What Ever Happened to Relationship Bliss?

I’m in one of those funky moods today.  I’m going to blame some of it on “Glee” and the episode that aired last night.  A rerun, the episode is the one where Kurt’s dad and Finn’s mom get married.  I’m good until the actual wedding takes place and the cast belts out the song, “Marry You” and then “Just the Way You Are” during the reception – both songs by Bruno Mars.

Why the funk?  Because I want to feel the kinds of feelings that those songs evoke.

Let’s talk about being fifty-four years old.  Do something dumb like decide to get married on a whim?  No way.  I’ve lived long enough to know that there are consequences and major changes that occur when you get married or remarried.  If you’ve got a dependent, you can lose your Head of Household tax filing status.  If you’ve got credit card debt and you die, your spouse may become responsible for the debt depending on what state you live in and other circumstances that will determine if the spouse or the credit card company loses in the end.  Health insurance, dental insurance, 401Ks, life insurance, mortgages, loans, etc. – everything becomes fuzzy and involved.  I suppose if you’re widowed it’s one thing – but coming from the divorced side of things you tend to hesitate about doing it all over again.

But all of the above doesn’t stop the feeling of wanting to find that person that makes you feel like none of that will matter – all you want is that person in your life who makes you feel spontaneous and good and loved.

And then there’s “Just the Way You Are” and the yearning to have someone tell you all those things (even if you don’t really believe them).

“You’re amazing.”

“I’d never ask you to change.”

“She’s so beautiful and I tell her every day.”

As you age, honesty truly does becomes the best policy.  Little white lies don’t cut it anymore – no matter how “little” or “white” the lie, it’s still a lie.  Trust is a huge component of a relationship, and if it becomes broken, it’s hard to repair.  So if your significant other suddenly starts saying things like Bruno Mars writes, you’re going to wonder what the heck is going on?  Is he/she feeling guilty about something?  Is he/she cheating on you?  Is he/she starting to go crazy???  After all, you can’t be in a relationship where you bicker all the time or don’t really communicate and then all of a sudden there’s lovey-dovey stuff being said.  It’s suspicious.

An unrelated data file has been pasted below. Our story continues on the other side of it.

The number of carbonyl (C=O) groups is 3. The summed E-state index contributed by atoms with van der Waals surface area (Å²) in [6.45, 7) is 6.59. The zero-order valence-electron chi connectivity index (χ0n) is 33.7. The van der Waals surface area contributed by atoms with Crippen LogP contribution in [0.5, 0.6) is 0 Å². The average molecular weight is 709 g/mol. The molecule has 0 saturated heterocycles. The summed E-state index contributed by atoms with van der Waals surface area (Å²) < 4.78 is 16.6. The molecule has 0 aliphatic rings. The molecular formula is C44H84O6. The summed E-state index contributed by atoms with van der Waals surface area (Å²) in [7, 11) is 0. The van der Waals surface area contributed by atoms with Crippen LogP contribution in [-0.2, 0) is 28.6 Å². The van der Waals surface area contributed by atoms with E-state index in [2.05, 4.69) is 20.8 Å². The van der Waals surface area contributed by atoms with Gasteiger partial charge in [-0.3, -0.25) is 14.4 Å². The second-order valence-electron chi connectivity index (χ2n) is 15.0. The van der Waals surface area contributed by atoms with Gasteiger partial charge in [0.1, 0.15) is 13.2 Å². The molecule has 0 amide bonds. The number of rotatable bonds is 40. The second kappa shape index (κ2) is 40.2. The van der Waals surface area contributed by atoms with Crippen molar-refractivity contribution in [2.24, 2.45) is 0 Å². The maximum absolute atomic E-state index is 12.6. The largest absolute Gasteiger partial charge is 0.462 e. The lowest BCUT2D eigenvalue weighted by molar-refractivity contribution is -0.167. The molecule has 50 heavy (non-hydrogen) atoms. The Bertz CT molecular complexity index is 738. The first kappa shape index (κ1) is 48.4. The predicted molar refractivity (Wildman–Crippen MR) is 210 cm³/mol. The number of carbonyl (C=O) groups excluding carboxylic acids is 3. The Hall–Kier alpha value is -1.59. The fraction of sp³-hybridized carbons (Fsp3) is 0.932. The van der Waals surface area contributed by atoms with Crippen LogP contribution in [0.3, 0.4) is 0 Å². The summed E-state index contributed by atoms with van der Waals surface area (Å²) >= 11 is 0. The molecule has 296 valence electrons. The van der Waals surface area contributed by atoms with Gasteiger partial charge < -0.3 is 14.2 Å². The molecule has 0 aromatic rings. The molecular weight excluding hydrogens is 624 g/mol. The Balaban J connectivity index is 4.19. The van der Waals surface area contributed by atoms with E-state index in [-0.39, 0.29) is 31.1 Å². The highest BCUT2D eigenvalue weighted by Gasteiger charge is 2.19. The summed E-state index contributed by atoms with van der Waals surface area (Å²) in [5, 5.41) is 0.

So wouldn’t it be great if a relationship not only started out with both people being thoughtful and complimentary, but if there was a continuing stream of being consciously thoughtful and endearing to each other?

Perhaps a divorce and an annulment have tainted my view of relationships.  I admit to having trust issues after getting burned multiple times in just about every relationship I’ve ever been in.  I admit that I am not having trouble with saying “I love you” but I do have an issue with saying “I’m in love with you.”  After three years into a relationship, shouldn’t I have already gotten over things and moved on?  Why is it so hard to do that?

I know I’m probably too old for this, but I would really like to feel that giddy sort of love that makes you tingle every time you see the person you love – the kind of love where you can’t wait to see him at the end of the day and fall into his arms and just be held, feeling the warmth of his body against yours and knowing that you’ll never need anyone else in your life.

I throw all of this out in cyberspace and don’t expect a response.  Sometimes it helps to just put a voice to the thoughts.


“Water for Elephants” by Sara Gruen

"Water for Elephants"

"Water for Elephants"

I finished reading WATER FOR ELEPHANTS a couple of weeks ago.  Good book – interesting characters and some intense moments.  I admit that I skipped through a few parts when the action with the horses or the elephant got a little too graphic.  Skipping those passages did not diminish the impact of what was happening.

I want to see the movie but I’ll wait for it to come out on DVD.  I’m one of those who have a hard time justifying the price of going to the theater these days.  Don’t get me wrong – I will go out to see big blockbusters – movies in the vein of STAR WARS, HARRY POTTER, the Twilight movies, BATMAN – I think you get the picture (pun intended).

The thing about WATER FOR ELEPHANTS is that I don’t like circuses but I was drawn to the book.  First, it was on sale at Barnes & Noble; second, it had a sticker that said it was now a major motion picture; and third, the blurb on the back of the audio drew me in.  Why?  Well I think what got me was how it described three characters – Jacob, Marlena, and Rosie – with these words:

“The bond that grew among this unlikely trio was one of love and trust, and ultimately, it was their only hope for survival.”

Marlena is married to a circus boss who treats her like a queen and then turns around and treats her like trash.  Jacob is there due to unfortunate circumstances.  Poor Rosie (the elephant) is there because that’s where fate put her.  They think Rosie is stupid, but she’s probably one of the smartest characters in the book.

I like reading depression-era stories when they’re well written.  I like escaping into the lives of people who may have been like my grandparents.  I think of how the States were back then and all of the stories of gangsters and cops and floozies – I don’t know – it was an interesting time.

I enjoy reading stories where love finds people who should be together but aren’t, and it intrigues me to find out how the author arranges circumstances to bring those people together.  Sara Gruen did it well.  It’s a good read.